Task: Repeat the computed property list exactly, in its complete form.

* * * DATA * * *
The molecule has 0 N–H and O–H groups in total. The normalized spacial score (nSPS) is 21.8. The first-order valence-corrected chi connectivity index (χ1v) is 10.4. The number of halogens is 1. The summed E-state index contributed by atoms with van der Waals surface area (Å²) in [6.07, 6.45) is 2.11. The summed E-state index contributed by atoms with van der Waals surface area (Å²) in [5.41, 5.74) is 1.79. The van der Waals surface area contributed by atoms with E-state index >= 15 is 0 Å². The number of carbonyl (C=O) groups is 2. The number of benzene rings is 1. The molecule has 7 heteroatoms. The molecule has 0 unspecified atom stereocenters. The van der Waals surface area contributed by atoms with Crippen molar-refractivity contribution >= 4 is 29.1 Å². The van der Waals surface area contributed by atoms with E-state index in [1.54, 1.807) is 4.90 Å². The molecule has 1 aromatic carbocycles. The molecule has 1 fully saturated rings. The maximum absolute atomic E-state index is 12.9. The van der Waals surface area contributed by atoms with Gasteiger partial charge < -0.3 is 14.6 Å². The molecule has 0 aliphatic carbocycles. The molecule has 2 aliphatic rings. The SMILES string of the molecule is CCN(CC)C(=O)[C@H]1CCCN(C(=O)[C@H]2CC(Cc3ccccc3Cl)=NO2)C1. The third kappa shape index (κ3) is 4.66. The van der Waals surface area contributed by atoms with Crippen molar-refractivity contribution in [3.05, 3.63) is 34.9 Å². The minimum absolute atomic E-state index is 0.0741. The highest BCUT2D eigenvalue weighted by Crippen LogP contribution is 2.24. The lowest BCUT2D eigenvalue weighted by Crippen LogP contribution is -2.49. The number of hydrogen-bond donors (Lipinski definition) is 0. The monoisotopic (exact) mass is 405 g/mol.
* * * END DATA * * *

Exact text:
The molecule has 0 N–H and O–H groups in total. The normalized spacial score (nSPS) is 21.8. The first-order valence-corrected chi connectivity index (χ1v) is 10.4. The number of halogens is 1. The summed E-state index contributed by atoms with van der Waals surface area (Å²) in [6.07, 6.45) is 2.11. The summed E-state index contributed by atoms with van der Waals surface area (Å²) in [5.41, 5.74) is 1.79. The van der Waals surface area contributed by atoms with E-state index >= 15 is 0 Å². The number of carbonyl (C=O) groups is 2. The number of benzene rings is 1. The molecule has 7 heteroatoms. The molecule has 0 unspecified atom stereocenters. The van der Waals surface area contributed by atoms with Crippen molar-refractivity contribution >= 4 is 29.1 Å². The van der Waals surface area contributed by atoms with E-state index in [1.54, 1.807) is 4.90 Å². The molecule has 1 aromatic carbocycles. The molecule has 1 fully saturated rings. The maximum absolute atomic E-state index is 12.9. The van der Waals surface area contributed by atoms with Gasteiger partial charge < -0.3 is 14.6 Å². The molecule has 0 aliphatic carbocycles. The molecule has 2 aliphatic rings. The SMILES string of the molecule is CCN(CC)C(=O)[C@H]1CCCN(C(=O)[C@H]2CC(Cc3ccccc3Cl)=NO2)C1. The third kappa shape index (κ3) is 4.66. The van der Waals surface area contributed by atoms with Crippen molar-refractivity contribution in [3.05, 3.63) is 34.9 Å². The minimum absolute atomic E-state index is 0.0741. The highest BCUT2D eigenvalue weighted by Crippen LogP contribution is 2.24. The lowest BCUT2D eigenvalue weighted by Crippen LogP contribution is -2.49. The number of hydrogen-bond donors (Lipinski definition) is 0. The monoisotopic (exact) mass is 405 g/mol.